Shells and bytes: mollusks in the 16-bit era

Daniel C. Cavallari Museu de Zoologia, Universidade de São Paulo; São Paulo, Brazil. Email: dccavallari (at) gmail (dot) com Download PDF Mollusks are one of the most diverse groups of organisms known to science. Humanity has described more than 80,000 species of snails and slugs (gastropods), clams, oysters and scallops (bivalves), squids and octopuses (cephalopods), tusk shellsContinue reading “Shells and bytes: mollusks in the 16-bit era”

The birds of James Bond

Rodrigo B. Salvador1 & Barbara M. Tomotani2 1 Staatliches Museum für Naturkunde Stuttgart; Stuttgart, Germany. Eberhard Karls Universität Tübingen; Tübingen, Germany. Email: salvador.rodrigo.b (at) gmail (dot) com 2 Netherlands Institute of Ecology; Wageningen, The Netherlands. Rijksuniversiteit Groningen; Groningen, The Netherlands. Email: babi.mt (at) gmail (dot) com Download PDF “The name is Bond, James Bond.” This particular BritishContinue reading “The birds of James Bond”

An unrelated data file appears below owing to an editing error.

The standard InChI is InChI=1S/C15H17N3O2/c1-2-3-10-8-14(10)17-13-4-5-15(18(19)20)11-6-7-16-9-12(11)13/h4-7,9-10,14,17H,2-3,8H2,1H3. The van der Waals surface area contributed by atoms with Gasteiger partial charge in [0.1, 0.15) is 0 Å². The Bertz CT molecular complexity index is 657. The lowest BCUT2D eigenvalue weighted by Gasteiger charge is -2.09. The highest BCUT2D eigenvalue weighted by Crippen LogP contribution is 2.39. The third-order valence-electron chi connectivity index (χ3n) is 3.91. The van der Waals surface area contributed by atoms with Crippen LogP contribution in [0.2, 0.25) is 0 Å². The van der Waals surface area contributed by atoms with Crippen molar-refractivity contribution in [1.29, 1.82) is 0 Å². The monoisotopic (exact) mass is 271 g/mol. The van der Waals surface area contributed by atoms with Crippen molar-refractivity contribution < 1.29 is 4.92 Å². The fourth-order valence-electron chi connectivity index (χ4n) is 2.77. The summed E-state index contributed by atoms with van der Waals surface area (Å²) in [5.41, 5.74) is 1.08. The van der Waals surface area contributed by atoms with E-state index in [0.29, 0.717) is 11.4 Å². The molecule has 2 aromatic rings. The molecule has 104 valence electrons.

Geeky nature

Rodrigo B. Salvador Staatliches Museum für Naturkunde Stuttgart; Stuttgart, Germany. Eberhard Karls Universität Tübingen; Tübingen, Germany. Email: salvador.rodrigo.b (at) gmail (dot) com Download PDF Everybody knows that each species on the planet eventually receives a so-called “scientific name”, a two-piece Latin-like name that serves the purpose of scaring people away from science – even more thanContinue reading “Geeky nature”

Robins, robins, robins

Barbara M. Tomotani Netherlands Institute of Ecology; Wageningen, The Netherlands. Rijksuniversiteit Groningen; Groningen, The Netherlands. Email: babi.mt (at) gmail (dot) com Download PDF Since Pokémon is a recurrent topic on this journal, I would like to call your attention to this little fellow: the fletchling. Fletchling (yayakoma, in Japanese), as it appears in official Pokémon artwork. FletchlingContinue reading “Robins, robins, robins”